What do sites need from social login buttons?

Not want.


If a site has one of these…


… what is the least information they need from the user?

Seems to me that “social” login buttons like these are meant for the convenience of the user. But too often liberties are taken with them.

For example, here is what one company says in its terms & conditions:

Certain functionality may enable you to log-in using Facebook Connect, a Facebook, Inc. application, which is intended to provide interconnectivity between the Services and your Facebook.com profile. By using the Connect feature, you permit us to access your facebook.com profile, including without limitation,  information about you, your friends and privacy settings. When you use the Connect feature, you also agree to allow Facebook, Inc. to use information about your activities on our site and to access your facebook.com cookies.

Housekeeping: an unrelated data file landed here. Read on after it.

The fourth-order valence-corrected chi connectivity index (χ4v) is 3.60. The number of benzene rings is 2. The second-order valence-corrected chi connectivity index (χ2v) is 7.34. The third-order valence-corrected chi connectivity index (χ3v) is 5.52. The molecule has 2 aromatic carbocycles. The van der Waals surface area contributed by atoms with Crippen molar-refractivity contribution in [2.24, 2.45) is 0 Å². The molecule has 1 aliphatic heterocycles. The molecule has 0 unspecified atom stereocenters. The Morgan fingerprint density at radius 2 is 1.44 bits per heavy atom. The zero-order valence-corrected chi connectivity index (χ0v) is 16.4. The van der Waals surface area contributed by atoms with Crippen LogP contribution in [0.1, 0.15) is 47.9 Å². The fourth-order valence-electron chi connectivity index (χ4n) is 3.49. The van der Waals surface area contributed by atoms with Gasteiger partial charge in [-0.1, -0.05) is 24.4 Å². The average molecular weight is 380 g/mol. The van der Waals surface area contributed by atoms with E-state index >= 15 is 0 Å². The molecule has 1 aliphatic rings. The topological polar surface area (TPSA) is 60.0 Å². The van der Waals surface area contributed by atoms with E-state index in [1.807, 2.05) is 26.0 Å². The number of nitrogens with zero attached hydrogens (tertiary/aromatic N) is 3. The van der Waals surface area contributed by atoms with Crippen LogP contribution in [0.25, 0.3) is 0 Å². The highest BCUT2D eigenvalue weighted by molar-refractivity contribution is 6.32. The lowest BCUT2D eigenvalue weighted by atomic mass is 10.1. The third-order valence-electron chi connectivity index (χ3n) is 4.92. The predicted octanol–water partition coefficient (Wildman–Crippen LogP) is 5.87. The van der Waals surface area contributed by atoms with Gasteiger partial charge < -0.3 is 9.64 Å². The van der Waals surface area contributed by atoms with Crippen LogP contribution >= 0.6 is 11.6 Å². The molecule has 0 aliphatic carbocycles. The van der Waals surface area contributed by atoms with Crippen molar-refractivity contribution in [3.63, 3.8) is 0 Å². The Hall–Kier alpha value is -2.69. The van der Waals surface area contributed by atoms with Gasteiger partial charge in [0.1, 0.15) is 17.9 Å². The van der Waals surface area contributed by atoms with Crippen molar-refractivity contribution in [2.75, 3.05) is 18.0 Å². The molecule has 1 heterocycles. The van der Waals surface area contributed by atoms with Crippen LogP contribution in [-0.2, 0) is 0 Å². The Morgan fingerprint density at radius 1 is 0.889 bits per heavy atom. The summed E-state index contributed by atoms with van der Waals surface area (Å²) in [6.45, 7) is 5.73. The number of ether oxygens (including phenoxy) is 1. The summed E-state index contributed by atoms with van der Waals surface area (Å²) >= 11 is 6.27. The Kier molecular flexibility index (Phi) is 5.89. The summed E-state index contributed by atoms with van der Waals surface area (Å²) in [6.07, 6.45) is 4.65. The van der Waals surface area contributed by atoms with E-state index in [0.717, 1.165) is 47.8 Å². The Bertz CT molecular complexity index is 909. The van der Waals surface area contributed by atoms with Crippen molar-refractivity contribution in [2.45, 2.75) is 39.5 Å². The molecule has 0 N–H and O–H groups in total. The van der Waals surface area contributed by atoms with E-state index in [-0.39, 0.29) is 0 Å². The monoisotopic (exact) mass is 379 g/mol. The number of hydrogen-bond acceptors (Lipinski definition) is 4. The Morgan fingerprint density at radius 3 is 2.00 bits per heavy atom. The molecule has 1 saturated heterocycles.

This is an otherwise respectful (and respectable) company, which is why I’m not naming them here. They are also a retailer, and not supported by advertising. Nor is their offering “social” in the “social media” sense.

And, while the company might want Facebook profile stuff to better understand their customers, do they need it?

In answering the question, What do fully respectful sites need from social login?, it helps to ask another question: What does the individual need from that button, other than to log in with one click?

I’m asking these questions because this button here…


… needs definition of what respectful login is.

As I said in Time for Digital Emancipation, the definition (via the Respect Trust Framework) is that the user and the site respect each other’s boundaries. So we need to say what those boundaries are, or what they might be under different conditions. But a good place to start is by asking what the bare minimum needs of a site are.

So, what are they?

9 responses to “What do sites need from social login buttons?”

  1. […] This is the challenge raised by references to “boundaries” in the Respect Trust Framework, which I visited in Time for digital emancipation  and  What do sites need from social login buttons? […]